Health Update: It's a migraine but it's complicated

On Monday a neurologist diagnosed me with a lingering migraine.

Dizziness, nausea, stabbing headaches, sensitivity to light are symptoms aligned with a migraine.

This is the first time I have been diagnosed with a migraine.

The neurologist ordered some blood work and issued prescriptions for a brain MRI to see if the cerebellum has further degenerated and a CT- Scan of my chest to see if the sarcoidosis is active.

I have lived with the unknown for 5 years. University hospitals, private practices, the National Institute of Health have not been able to figure out what is wrong with me.

But on Monday, this my latest health episode was considered a migraine.

A migraine is an answer. An ailment that is known. That they have commercials for. And pills for. And when I tell people “a migraine” they understand.

Yet sometimes my health makes me feel lonely.

After the confusion and frustration and anger there breathes loneliness.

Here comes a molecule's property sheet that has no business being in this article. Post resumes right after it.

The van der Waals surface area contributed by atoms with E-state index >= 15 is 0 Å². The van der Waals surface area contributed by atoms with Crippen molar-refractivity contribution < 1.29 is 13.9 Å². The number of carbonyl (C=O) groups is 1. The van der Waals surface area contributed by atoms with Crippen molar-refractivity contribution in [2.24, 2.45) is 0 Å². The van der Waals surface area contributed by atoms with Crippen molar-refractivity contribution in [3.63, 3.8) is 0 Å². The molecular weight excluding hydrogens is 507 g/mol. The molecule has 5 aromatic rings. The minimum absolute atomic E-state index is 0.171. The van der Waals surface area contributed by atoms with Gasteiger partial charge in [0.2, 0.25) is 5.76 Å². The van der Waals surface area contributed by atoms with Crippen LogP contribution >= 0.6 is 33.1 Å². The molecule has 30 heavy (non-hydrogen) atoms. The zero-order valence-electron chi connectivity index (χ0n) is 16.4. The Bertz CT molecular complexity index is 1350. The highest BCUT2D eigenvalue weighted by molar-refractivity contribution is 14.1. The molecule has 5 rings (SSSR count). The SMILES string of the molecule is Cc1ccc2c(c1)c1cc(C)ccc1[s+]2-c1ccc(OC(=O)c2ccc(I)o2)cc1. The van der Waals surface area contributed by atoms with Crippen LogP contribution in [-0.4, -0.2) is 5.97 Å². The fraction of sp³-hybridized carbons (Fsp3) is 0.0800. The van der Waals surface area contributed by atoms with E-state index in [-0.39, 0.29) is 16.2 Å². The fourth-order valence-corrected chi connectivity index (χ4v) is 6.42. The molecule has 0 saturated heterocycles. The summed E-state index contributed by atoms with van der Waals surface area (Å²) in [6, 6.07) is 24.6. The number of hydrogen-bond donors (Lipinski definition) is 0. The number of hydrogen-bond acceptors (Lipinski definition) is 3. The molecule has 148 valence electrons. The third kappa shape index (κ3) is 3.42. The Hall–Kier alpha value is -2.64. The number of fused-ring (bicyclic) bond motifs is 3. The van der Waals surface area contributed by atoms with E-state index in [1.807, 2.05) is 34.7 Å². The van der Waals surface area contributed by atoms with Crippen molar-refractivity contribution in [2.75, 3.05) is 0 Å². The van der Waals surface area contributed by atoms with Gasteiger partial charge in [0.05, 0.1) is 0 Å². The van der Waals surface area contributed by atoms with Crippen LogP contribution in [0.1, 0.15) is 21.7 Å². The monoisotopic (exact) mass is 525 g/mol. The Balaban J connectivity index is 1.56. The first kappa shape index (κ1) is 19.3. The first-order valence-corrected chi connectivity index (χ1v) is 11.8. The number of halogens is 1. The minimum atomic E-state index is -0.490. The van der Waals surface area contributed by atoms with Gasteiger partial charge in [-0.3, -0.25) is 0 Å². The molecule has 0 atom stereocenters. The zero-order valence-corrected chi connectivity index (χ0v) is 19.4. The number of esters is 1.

Because my health is complicated. It’s not understood. And no matter you’re gender, race, creed, or health condition we all yearn to be understood.

To be understood is a fundamental human need.

(That’s one reason why I founded Write on Fight on…a journey to find connection and understanding.)

We so desperately want people to understand our story because we so desperately fear the exclusion and isolation and sadness that comes with being misunderstood.

“No one understands me” syndrome is one we all suffer from.

When I take inventory, so much of my life makes sense. The family, the friends, the job, the suburban house.

But when my health spirals and I get dizzy and loose my balance, I spin into a state of selfish questioning:

Why me? Why can’t they find a cure? Why isn’t me life going as planned?

It’s in these lonely minutes where I must remind myself that we’re all misunderstood.

That, from time to time, we’re all lonely.

That no one’s life is going as planned.

And that we’re ultimately defined by the strength we display in our weakest hours.

Sometimes I have to remind my stubborn, yet fragile, male ego that reserving time to heal is not weakness.

And some days, like today, I have to tell myself that I’m doing okay.

I hope you do the same.

Be well,